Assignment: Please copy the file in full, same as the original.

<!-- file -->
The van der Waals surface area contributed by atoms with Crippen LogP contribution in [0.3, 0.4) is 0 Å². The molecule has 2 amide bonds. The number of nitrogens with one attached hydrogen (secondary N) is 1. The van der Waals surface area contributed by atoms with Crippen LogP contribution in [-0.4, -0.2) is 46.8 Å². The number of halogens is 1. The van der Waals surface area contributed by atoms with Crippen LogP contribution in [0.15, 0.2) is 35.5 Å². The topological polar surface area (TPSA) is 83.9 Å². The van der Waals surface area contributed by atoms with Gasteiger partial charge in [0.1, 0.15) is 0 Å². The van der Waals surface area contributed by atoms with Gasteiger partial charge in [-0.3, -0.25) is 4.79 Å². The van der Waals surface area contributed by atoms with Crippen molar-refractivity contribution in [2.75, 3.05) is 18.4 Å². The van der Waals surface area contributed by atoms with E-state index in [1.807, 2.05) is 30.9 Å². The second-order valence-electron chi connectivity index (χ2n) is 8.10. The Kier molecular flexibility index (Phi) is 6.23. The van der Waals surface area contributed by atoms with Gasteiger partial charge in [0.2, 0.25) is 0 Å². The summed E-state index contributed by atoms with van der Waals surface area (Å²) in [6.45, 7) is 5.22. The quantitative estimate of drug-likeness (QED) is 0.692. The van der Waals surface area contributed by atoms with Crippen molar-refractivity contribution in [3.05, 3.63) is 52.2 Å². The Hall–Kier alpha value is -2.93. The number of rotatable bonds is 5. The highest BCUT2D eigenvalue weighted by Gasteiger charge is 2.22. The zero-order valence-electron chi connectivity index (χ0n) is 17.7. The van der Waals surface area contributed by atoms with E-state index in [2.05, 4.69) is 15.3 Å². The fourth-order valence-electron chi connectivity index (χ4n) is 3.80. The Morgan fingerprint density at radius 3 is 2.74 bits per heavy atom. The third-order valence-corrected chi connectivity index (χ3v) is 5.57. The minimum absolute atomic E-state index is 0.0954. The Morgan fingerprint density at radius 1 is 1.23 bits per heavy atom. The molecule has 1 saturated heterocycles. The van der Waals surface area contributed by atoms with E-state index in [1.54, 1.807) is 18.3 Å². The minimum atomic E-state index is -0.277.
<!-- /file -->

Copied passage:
The van der Waals surface area contributed by atoms with Crippen LogP contribution in [0.3, 0.4) is 0 Å². The molecule has 2 amide bonds. The number of nitrogens with one attached hydrogen (secondary N) is 1. The van der Waals surface area contributed by atoms with Crippen LogP contribution in [-0.4, -0.2) is 46.8 Å². The number of halogens is 1. The van der Waals surface area contributed by atoms with Crippen LogP contribution in [0.15, 0.2) is 35.5 Å². The topological polar surface area (TPSA) is 83.9 Å². The van der Waals surface area contributed by atoms with Gasteiger partial charge in [0.1, 0.15) is 0 Å². The van der Waals surface area contributed by atoms with Gasteiger partial charge in [-0.3, -0.25) is 4.79 Å². The van der Waals surface area contributed by atoms with Crippen molar-refractivity contribution in [2.75, 3.05) is 18.4 Å². The van der Waals surface area contributed by atoms with E-state index in [1.807, 2.05) is 30.9 Å². The second-order valence-electron chi connectivity index (χ2n) is 8.10. The Kier molecular flexibility index (Phi) is 6.23. The van der Waals surface area contributed by atoms with Gasteiger partial charge in [0.2, 0.25) is 0 Å². The summed E-state index contributed by atoms with van der Waals surface area (Å²) in [6.45, 7) is 5.22. The quantitative estimate of drug-likeness (QED) is 0.692. The van der Waals surface area contributed by atoms with Crippen molar-refractivity contribution in [3.05, 3.63) is 52.2 Å². The Hall–Kier alpha value is -2.93. The number of rotatable bonds is 5. The highest BCUT2D eigenvalue weighted by Gasteiger charge is 2.22. The zero-order valence-electron chi connectivity index (χ0n) is 17.7. The van der Waals surface area contributed by atoms with E-state index in [2.05, 4.69) is 15.3 Å². The fourth-order valence-electron chi connectivity index (χ4n) is 3.80. The Morgan fingerprint density at radius 3 is 2.74 bits per heavy atom. The third-order valence-corrected chi connectivity index (χ3v) is 5.57. The minimum absolute atomic E-state index is 0.0954. The Morgan fingerprint density at radius 1 is 1.23 bits per heavy atom. The molecule has 1 saturated heterocycles. The van der Waals surface area contributed by atoms with E-state index in [1.54, 1.807) is 18.3 Å². The minimum atomic E-state index is -0.277.